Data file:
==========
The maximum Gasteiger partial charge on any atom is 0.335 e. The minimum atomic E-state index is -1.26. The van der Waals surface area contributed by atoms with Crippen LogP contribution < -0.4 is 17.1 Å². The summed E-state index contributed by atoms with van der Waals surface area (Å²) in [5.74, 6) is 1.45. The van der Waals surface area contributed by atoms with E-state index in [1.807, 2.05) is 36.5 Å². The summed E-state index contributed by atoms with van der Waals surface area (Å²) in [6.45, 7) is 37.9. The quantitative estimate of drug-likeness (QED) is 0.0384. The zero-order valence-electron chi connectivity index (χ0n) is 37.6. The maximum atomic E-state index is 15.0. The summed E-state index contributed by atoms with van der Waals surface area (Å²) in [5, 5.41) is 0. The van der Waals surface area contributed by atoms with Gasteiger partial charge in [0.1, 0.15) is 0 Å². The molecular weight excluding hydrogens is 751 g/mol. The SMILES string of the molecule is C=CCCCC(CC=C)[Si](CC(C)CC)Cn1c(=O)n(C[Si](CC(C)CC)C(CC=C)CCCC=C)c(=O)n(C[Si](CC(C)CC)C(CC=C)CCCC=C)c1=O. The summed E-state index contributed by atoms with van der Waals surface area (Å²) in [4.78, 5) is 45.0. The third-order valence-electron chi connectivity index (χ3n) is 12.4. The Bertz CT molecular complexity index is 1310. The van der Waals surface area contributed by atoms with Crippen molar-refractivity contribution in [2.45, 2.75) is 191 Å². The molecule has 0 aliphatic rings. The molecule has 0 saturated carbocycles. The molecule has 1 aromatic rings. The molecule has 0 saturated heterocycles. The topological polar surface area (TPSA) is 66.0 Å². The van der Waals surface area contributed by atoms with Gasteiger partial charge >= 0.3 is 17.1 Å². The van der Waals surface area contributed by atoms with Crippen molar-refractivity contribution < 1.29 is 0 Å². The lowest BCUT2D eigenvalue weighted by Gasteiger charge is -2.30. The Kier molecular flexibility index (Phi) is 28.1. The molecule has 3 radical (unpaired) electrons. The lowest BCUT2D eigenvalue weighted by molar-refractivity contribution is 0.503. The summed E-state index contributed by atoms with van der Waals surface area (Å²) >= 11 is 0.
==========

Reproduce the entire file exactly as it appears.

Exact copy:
The maximum Gasteiger partial charge on any atom is 0.335 e. The minimum atomic E-state index is -1.26. The van der Waals surface area contributed by atoms with Crippen LogP contribution < -0.4 is 17.1 Å². The summed E-state index contributed by atoms with van der Waals surface area (Å²) in [5.74, 6) is 1.45. The van der Waals surface area contributed by atoms with E-state index in [1.807, 2.05) is 36.5 Å². The summed E-state index contributed by atoms with van der Waals surface area (Å²) in [6.45, 7) is 37.9. The quantitative estimate of drug-likeness (QED) is 0.0384. The zero-order valence-electron chi connectivity index (χ0n) is 37.6. The maximum atomic E-state index is 15.0. The summed E-state index contributed by atoms with van der Waals surface area (Å²) in [5, 5.41) is 0. The van der Waals surface area contributed by atoms with Gasteiger partial charge in [0.1, 0.15) is 0 Å². The molecular weight excluding hydrogens is 751 g/mol. The SMILES string of the molecule is C=CCCCC(CC=C)[Si](CC(C)CC)Cn1c(=O)n(C[Si](CC(C)CC)C(CC=C)CCCC=C)c(=O)n(C[Si](CC(C)CC)C(CC=C)CCCC=C)c1=O. The summed E-state index contributed by atoms with van der Waals surface area (Å²) in [4.78, 5) is 45.0. The third-order valence-electron chi connectivity index (χ3n) is 12.4. The Bertz CT molecular complexity index is 1310. The van der Waals surface area contributed by atoms with Crippen molar-refractivity contribution in [2.45, 2.75) is 191 Å². The molecule has 0 aliphatic rings. The molecule has 0 saturated carbocycles. The molecule has 1 aromatic rings. The molecule has 0 saturated heterocycles. The topological polar surface area (TPSA) is 66.0 Å². The van der Waals surface area contributed by atoms with Gasteiger partial charge >= 0.3 is 17.1 Å². The van der Waals surface area contributed by atoms with Crippen molar-refractivity contribution < 1.29 is 0 Å². The lowest BCUT2D eigenvalue weighted by Gasteiger charge is -2.30. The Kier molecular flexibility index (Phi) is 28.1. The molecule has 3 radical (unpaired) electrons. The lowest BCUT2D eigenvalue weighted by molar-refractivity contribution is 0.503. The summed E-state index contributed by atoms with van der Waals surface area (Å²) >= 11 is 0.